Adderall vs Ritalin – Benefits, Problems, Differences & Dosage

By the time you’re done reading this article, you will know how Adderall and Ritalin compare. Is one better than the other?

If you want to know what Ritalin actually is and how it works, see here.

And are you confused by all your medication options? (Ritalin, Adderall, Focalin, Vyvanse, Intuniv, Metadate, Pemoline – and that’s just getting started!) Figure things out – a Full List of ADHD Medications tells you what you need to know.

Adderall vs Ritalin

Adderall vs Ritalin

The Chemical difference

Ritalin goes to brain cells and stops them from taking up dopamine and norepinephrine, which are chemicals associated with focus, motivation and pleasure. That increases the amount of them in the general space between cells.

Adderall does the exact same thing. It also, however, goes inside cells and makes them pump out dopamine. It not only blocks the reuptake of the substance but also acts to increase its levels directly.

It is this mechanism that may explain itsslightly higher strength in some ways.

More about Ritalin

Ritalin is the most commonly prescribed stimulant for ADHD, far outselling Adderall, but this doesn’t mean it’s better. It’s just been out a lot longer. Ritalin and ADHD are pretty much synonyms, and that association makes a big difference in doctors’ prescribing habits.

Chemically, Ritalin is derived from an amphetamine and has very similar biochemical behavior.

It is a very effective treatment for ADHD. Roughly 55% of those who use Ritalin experience benefit. Combined with therapy, however, that number goes up to 70% or even 80%.

The reason for this difference is likely that Ritalin, at the right dose, enables you to perform in a less “ADHD” style, but you still have to learn how to do so.

You can get Ritalin in an instant release (IR) and extended release (XR) form. On the one hand, extended release means more consistency and more convenience. On the other hand, instant release might provide more of a “punch” so to speak.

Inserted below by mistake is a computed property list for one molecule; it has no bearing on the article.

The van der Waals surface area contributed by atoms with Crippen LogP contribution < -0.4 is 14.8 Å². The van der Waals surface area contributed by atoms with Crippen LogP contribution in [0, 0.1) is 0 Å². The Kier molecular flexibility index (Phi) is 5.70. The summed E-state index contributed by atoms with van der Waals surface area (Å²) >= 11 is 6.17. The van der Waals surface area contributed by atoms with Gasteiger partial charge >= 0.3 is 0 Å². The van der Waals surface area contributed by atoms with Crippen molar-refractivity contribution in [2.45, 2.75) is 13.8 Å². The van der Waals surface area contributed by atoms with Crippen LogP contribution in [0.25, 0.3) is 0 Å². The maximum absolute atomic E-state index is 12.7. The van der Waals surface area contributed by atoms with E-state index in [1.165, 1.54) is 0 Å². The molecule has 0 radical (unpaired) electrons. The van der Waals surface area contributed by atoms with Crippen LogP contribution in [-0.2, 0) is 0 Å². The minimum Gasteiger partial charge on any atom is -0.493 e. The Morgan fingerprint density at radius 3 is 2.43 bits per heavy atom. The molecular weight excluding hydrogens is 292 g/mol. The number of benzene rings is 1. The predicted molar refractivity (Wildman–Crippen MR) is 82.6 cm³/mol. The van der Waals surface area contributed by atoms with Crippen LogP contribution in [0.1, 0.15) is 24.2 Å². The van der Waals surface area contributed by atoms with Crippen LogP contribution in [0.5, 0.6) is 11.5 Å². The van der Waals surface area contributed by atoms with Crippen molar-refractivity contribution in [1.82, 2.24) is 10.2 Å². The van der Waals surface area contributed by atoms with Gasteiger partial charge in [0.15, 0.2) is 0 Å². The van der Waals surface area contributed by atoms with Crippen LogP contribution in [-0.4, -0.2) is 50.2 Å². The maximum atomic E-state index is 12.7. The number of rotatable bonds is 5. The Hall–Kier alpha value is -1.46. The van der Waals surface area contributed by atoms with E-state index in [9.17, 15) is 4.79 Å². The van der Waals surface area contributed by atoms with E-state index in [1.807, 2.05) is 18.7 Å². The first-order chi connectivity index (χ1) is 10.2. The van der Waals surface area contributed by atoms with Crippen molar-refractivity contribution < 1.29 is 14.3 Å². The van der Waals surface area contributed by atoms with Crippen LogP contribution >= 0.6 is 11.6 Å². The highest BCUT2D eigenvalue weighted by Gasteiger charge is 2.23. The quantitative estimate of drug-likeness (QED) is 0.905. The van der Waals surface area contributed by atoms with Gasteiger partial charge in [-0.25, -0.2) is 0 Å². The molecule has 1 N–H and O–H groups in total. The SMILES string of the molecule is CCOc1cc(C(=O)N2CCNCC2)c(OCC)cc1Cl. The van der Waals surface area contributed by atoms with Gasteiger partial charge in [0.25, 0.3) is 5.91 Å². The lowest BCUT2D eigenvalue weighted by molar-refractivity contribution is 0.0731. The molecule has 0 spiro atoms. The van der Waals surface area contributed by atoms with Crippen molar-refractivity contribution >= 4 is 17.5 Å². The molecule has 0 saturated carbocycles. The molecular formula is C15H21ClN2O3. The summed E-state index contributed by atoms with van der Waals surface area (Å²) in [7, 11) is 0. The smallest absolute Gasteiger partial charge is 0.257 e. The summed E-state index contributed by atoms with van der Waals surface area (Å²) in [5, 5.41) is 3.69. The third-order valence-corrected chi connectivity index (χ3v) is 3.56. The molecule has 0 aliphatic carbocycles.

Clinicians we’ve spoken to tend to highly prefer the extended release form as it is less variable and makes life a lot easier than instant release.

Adderall vs Ritalin differences

More on Adderall

Adderall is a mix of amphetamine salts, and it works about as well as Ritalin. It too is available in IR and XR form. It’s become increasingly popular since its introduction in the 90s. And it might just be a little stronger than Ritalin.

Some studies show that kids need to take 2 instant release pills of Ritalin to cover a day at school, while 1 IR of Adderall works similarly well. It is possible that an instant release of Adderall works for 5-6 hours, although officially, it is supposed to work 3-4 hours. Molecule for molecule Adderall is more potent. But that might just mean you take less of it than Ritalin.

Some other studies show that Adderall produces a slight advantage over Ritalin in treating certain symptoms. One study showed that Adderall had significant advantage in keeping people on task and helping stay focused. But please take that study in context. It wasn’t a rigorous clinical trial, and only examined 37 patients.

Larger, more scientific studies have also shown a slight advantage of Adderall over Ritalin. The difference is so small that in any one given study it might not mean anything. What makes it significant is that the slight advantage of Adderall seems to occur in multiple studies.

More interesting is that people who start Adderall might be more likely to keep on using it than Ritalin.

And in a summer school study at SUNY Buffalo, Adderall was viewed to be slightly more effective. Staff clinicians especially liked it, favoring it 3 to 1 over Ritalin, but of course they weren’t the ones taking it.


Dr. Tuckman, a clinician who has treated hundreds, if not thousands, of adults with ADHD has this to say: Roughly 1/3 of people with ADHD respond best to a Ritalin type medication, 1/3 to an amphetamine type such as Adderall and Vyvanse, and 1/3 respond equally well to both.

So Adderall and Ritalin are about as effective for treating ADHD, and some people respond better to one or the other.

Side Effects:

Adderall may be slightly stronger than Ritalin. It may also have slightly different side effects. One clinician’s study showed that Adderall was less likely to cause anxiety and agitation, while being more likely to cause insomnia.

Ritalin may be less likely than Adderall to cause psychosis in patients. In a recent study, for instance, analysis revealed that Vyvanse and ADHD prescriptions (amphetamines) among youths were more likely to result in psychosis than its methyphenidate counterparts (Ritalin or Concerta). Check out the study here.

Adderall and Ritalin Side Effects

Adult ADHD:

ADHD can be a lot different in adults than in children. If you are concerned that you have ADHD and are over 18, see an ADHD Test Made for Adults.

Learn what the 4 Secrets To Success with ADHD are – it could really help you understand what’s going on in your life.